The National Labor Relations Board (NLRB) has directed its regional office personnel to begin reporting alleged labor law violations by government contractors named by regional directors in unfair labor practice complaints issued on or after July 1, 2016.
In Memorandum OM 16-23, Associate General Counsel Anne Purcell notes that when an employer is named in an unfair labor practice complaint, the NLRB will report the information to a federal database to comply with President Obama’s July 31, 2014 Fair Pay and Safe Workplaces Executive Order 13673.
The executive order requires the NLRB and other contracting agencies to collect information concerning a potential prime contractor’s 3-year violation history with respect to 12 federal labor, employment, wage payment, and safety laws, 2 other executive orders, and all “equivalent State laws.” The agencies report this information to assist contracting agencies in weighing labor law violations to assess whether a company should be permitted to bid on a new federal contract or continue working on existing federal contracts valued at more than $500,000. The labor compliance advisers and contracting officers in each agency will assess whether contractors’ labor law violations should be classified as serious, repeated, willful, or pervasive, as defined in a lengthy proposed guidance issued by the U.S. Department of Labor in May 2015. The final guidance is anticipated in the Fall of 2016.
Contractors should note that the NLRB does not consider the filing of an unfair labor practice charge to be a reportable violation. The NLRB will only report the alleged violation to the federal data base when a regional director issues a complaint. The agency will send the information to the database even though there has not been a hearing or final determination on the merits of the complaint, the contractor is challenging or can challenge the allegations, and even a merits determination is subject to appeal or further review. The memorandum instructs regional personnel to inform charged party employers that the NLRB will not forward information to the database if an employer settles or resolves an unfair labor practice case before the issuance of a complaint—a practice that many contractors feel amounts to a tactic by the NLRB designed to encourage them to settle claims—even if they are meritless—rather than putting their federal contracting work at risk.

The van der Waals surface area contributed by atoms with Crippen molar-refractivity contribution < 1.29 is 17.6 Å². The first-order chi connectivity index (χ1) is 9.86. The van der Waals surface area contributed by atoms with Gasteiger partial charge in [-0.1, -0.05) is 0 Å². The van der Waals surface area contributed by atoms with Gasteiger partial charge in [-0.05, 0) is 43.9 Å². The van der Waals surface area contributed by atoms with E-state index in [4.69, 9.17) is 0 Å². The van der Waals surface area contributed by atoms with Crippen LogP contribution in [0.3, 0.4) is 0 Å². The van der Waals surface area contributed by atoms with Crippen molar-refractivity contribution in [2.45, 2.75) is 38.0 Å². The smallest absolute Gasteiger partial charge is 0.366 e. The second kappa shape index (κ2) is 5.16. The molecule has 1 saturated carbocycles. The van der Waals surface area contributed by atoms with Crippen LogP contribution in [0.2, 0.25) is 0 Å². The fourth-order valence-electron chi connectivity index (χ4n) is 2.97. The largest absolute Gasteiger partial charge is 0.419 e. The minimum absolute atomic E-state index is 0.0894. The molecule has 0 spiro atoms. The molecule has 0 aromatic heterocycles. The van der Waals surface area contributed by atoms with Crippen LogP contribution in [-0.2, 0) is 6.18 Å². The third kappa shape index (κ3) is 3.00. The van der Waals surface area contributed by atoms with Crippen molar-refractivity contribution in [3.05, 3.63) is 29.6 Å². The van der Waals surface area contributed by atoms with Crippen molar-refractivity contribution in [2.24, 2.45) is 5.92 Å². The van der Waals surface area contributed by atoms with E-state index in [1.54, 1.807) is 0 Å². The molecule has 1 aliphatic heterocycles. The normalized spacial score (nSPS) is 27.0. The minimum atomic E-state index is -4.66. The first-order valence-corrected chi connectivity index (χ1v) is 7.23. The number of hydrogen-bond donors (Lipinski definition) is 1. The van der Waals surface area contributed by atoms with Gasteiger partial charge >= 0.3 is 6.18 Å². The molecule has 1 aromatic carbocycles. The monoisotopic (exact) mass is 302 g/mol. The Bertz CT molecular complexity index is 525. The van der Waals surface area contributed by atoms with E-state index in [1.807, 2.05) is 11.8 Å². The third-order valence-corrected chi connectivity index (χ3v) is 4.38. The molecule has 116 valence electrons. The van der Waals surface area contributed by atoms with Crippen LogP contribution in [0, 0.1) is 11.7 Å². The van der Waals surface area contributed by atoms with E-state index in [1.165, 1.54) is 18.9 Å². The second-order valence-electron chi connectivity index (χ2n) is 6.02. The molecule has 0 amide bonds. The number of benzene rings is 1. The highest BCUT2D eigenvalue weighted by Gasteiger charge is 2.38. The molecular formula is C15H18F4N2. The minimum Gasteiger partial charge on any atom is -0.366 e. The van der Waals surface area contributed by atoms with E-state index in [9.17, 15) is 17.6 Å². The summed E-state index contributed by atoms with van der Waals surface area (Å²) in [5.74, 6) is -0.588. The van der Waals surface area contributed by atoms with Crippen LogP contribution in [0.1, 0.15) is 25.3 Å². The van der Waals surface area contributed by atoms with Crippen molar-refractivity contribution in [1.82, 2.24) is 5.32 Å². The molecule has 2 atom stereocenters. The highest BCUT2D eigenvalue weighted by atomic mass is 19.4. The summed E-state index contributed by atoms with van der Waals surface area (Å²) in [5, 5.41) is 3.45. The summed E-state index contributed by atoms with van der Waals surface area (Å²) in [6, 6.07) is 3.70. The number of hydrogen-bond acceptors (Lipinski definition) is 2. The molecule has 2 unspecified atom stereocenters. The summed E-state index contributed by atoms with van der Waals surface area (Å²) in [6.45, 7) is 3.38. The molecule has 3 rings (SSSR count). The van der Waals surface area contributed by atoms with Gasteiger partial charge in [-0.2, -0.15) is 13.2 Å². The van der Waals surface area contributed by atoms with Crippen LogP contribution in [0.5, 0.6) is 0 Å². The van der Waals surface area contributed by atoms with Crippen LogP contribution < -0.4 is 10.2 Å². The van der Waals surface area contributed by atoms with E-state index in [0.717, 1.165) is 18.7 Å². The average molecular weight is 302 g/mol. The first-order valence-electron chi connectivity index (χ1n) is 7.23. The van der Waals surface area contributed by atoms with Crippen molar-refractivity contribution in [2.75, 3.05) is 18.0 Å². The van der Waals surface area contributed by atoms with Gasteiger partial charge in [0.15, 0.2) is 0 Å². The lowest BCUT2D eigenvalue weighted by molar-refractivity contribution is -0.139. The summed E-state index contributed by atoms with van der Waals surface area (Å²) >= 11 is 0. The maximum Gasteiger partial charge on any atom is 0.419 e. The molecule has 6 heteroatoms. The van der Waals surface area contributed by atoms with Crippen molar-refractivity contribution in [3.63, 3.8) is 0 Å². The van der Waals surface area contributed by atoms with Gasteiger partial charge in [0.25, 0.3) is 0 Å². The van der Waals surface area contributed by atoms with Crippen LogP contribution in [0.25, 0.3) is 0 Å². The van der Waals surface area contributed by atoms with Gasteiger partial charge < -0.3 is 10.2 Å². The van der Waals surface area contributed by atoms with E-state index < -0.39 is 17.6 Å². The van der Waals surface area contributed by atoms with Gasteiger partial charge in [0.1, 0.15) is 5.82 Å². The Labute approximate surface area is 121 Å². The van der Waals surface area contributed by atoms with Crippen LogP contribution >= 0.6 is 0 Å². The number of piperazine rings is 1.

The NLRB will also collect data on whether an employer is or has been a federal contractor, and will gather identification numbers, including Commercial and Government Entity (CAGE) Codes and Data Universal Numbering System (DUNS) identifiers, and Employer Identification Number (EIN) or Taxpayer Identification Number (TIN). Employers will be asked to provide the business identification numbers using an online form. The memorandum contains a sample email for regional personnel to send that would warn an employer that if it has not provided business identification data to the NLRB, the agency will transmit the case information it has along with a report describing the employer’s noncompliance.
There are legislative efforts in the works that would exempt defense contractors from Executive Order 13673, and other attempts to attach a rider to appropriation bills that would block funding needed to establish and support agency Labor Contract Advisors or to otherwise enforce the executive order. These initiatives have yet to pass both houses of Congress and, if passed, would still be subject to veto by President Obama if he chooses to do so.
More information on Executive Order 13673 can be found in our article, “Contractor Blacklisting: Sweeping ‘Labor Violation’ Reporting Duties in the Proposed “Fair Pay and Safe Workplaces” Guidance and Procurement Rules.” Ogletree Deakins will continue to monitor these legislative efforts and provide updates as they develop.